Eddie Van Halen the legendary guitar innovator and virtuoso who led Van Halen through five decades and three lead singers, establishing himself as one of the all-time great players in rock history, died Tuesday after a long battle with cancer. He was 65. “I can’t believe I’m having to write this, but my father, Edward Lodewijk Van Halen, lost his long and arduous battle with cancer this morning,” his son Wolfgang Van Halen wrote. “He was the best father I could ever ask for. Every moment I’ve shared with him on and off stage was a gift. My heart is broken and I don’t think I’ll ever fully recover from this loss.” “40 years ago my life changed forever when I met you,” Van Halen’s ex-wife Valerie Bertinelli wrote. “You gave me the one true light in my life, our son, Wolfgang. Through all your challenging treatments for lung cancer, you kept your gorgeous spirit and that impish grin. I’m so grateful Wolfie and I were able to hold you in your last moments. I will see you in our next life my love.”

    https://www.youtube.com/watch?v=vg9WFskPV4Y&feature=youtu.be&fbclid=IwAR1xjQZZESoF8ROkrcLFgbO1DsaQdlufYcrb6qvnG6EfXGOq7vuwT8JS4RI&ab_channel=addadd55“Heartbroken and speechless,” added Sammy Hagar. “My love to the family.” Were it not for his titanic influence, hard rock after the late 1970s would have evolved in unimaginably different ways. He may not have invented two-handed tapping, but he perfected the practice and introduced it to a mass audience. Yet despite his complete mastery of the electric guitar, he never learned to read music.“I don’t know shit about scales or music theory,” he told Rolling Stone in 1980. “I don’t want to be seen as the fastest guitar in town, ready and willing to gun down the competition. All I know is that rock & roll guitar, like blues guitar, should be melody, speed, and taste, but more important, it should have emotion. I just want my guitar playing to make people feel something: happy, sad, even horny.” Even through Montrose’s Sammy Hagar replacing original frontman David Lee Roth in 1985, Van Halen ruled the rock world from their explosive self-titled LP in 1978 — perhaps the most perfect debut by any group in rock history — all the way to the mid-1990s, when they parted ways with Hagar. The 2000s were marked by battles with alcohol, erratic public behavior, and nostalgic reunion tours with Hagar and Roth, but very little in the way of new music.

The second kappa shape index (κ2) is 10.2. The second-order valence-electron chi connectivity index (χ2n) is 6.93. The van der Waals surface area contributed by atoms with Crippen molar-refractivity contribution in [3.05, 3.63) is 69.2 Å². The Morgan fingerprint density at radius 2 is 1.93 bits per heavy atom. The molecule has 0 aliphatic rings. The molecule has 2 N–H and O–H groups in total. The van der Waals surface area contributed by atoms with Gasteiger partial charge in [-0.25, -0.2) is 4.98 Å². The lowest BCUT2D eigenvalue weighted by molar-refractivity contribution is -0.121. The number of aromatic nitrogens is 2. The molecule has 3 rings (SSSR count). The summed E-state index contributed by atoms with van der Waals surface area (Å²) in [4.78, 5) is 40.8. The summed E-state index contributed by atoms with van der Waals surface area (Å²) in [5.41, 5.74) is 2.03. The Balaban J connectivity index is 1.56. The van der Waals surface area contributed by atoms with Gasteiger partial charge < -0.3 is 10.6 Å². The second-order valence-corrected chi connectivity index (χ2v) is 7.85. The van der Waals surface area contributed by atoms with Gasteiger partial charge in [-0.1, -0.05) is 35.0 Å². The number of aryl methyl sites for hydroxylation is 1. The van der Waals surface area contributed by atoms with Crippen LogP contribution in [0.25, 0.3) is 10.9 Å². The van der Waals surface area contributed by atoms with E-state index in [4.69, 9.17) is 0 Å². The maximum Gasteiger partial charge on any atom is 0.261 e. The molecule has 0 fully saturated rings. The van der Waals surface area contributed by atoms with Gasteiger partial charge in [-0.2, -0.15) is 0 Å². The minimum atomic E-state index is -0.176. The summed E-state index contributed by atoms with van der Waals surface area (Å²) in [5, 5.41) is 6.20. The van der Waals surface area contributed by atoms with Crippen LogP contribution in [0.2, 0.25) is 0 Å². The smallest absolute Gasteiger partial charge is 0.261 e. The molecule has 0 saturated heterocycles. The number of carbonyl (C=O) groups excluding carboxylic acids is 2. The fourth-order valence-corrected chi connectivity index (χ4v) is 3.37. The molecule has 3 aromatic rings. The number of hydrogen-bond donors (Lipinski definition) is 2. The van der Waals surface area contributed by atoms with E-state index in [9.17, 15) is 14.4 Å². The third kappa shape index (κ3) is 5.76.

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Still, no matter who was fronting the group or when they had their last hit, fans never stopped flocking to Van Halen concerts to worship at the altar of Eddie Van Halen. “I suppose what bothers me is that often the kids don’t even notice when I’m bad,” he told Rolling Stone. “I come offstage and get compliments up the ass. That’s so frustrating.” Edward Lodewijk Van Halen was born in Nijmegen, Netherlands, on January 26th, 1955, a year and half after his older brother, Alex. His father, Jan, was gifted at the clarinet, saxophone, and piano. “It was difficult to make money playing his type of music,” Eddie told Rolling Stone in 1995. “So he joined the [Dutch] air force band, and he played marches. Every morning at six o’clock he’d have to go up there freezing his ass off and play marches. We’d listen to all those march records, and Al and I would parade around the table in the living room and take pots and pans, doing all that kind of stuff. And at night we’d hear him playing classical music downstairs. He loved classical and jazz.” The family immigrated to America when Eddie was eight and settled in Pasadena, California. An infatuation with the Dave Clark Five caused Eddie to take up the drums, while Alex tried his hands at guitar. One fateful day, frustrated that he couldn’t nail the Surfaris’ “Wipe Out” on the drums, Eddie swapped instruments with Alex, and the change stuck.